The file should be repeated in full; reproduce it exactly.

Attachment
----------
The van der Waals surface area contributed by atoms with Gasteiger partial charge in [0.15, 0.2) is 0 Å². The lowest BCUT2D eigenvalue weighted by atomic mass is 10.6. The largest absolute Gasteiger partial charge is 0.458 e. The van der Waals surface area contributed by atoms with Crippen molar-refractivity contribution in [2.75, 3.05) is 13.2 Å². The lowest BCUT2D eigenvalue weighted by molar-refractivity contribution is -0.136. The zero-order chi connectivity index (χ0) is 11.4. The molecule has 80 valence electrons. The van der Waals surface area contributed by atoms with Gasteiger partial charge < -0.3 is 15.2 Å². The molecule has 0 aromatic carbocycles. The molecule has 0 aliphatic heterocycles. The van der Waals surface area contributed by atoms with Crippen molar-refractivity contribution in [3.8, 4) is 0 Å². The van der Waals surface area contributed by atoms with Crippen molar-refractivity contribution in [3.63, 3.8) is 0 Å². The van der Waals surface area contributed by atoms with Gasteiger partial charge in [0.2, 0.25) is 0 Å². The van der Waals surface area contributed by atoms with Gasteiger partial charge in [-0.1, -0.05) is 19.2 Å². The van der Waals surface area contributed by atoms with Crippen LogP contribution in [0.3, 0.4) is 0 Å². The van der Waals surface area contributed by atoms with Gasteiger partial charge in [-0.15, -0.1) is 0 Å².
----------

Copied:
The van der Waals surface area contributed by atoms with Gasteiger partial charge in [0.15, 0.2) is 0 Å². The lowest BCUT2D eigenvalue weighted by atomic mass is 10.6. The largest absolute Gasteiger partial charge is 0.458 e. The van der Waals surface area contributed by atoms with Crippen molar-refractivity contribution in [2.75, 3.05) is 13.2 Å². The lowest BCUT2D eigenvalue weighted by molar-refractivity contribution is -0.136. The zero-order chi connectivity index (χ0) is 11.4. The molecule has 80 valence electrons. The van der Waals surface area contributed by atoms with Gasteiger partial charge < -0.3 is 15.2 Å². The molecule has 0 aromatic carbocycles. The molecule has 0 aliphatic heterocycles. The van der Waals surface area contributed by atoms with Crippen molar-refractivity contribution in [3.8, 4) is 0 Å². The van der Waals surface area contributed by atoms with Crippen molar-refractivity contribution in [3.63, 3.8) is 0 Å². The van der Waals surface area contributed by atoms with Gasteiger partial charge in [0.2, 0.25) is 0 Å². The van der Waals surface area contributed by atoms with Gasteiger partial charge in [-0.1, -0.05) is 19.2 Å². The van der Waals surface area contributed by atoms with Crippen LogP contribution in [0.3, 0.4) is 0 Å². The van der Waals surface area contributed by atoms with Gasteiger partial charge in [-0.15, -0.1) is 0 Å².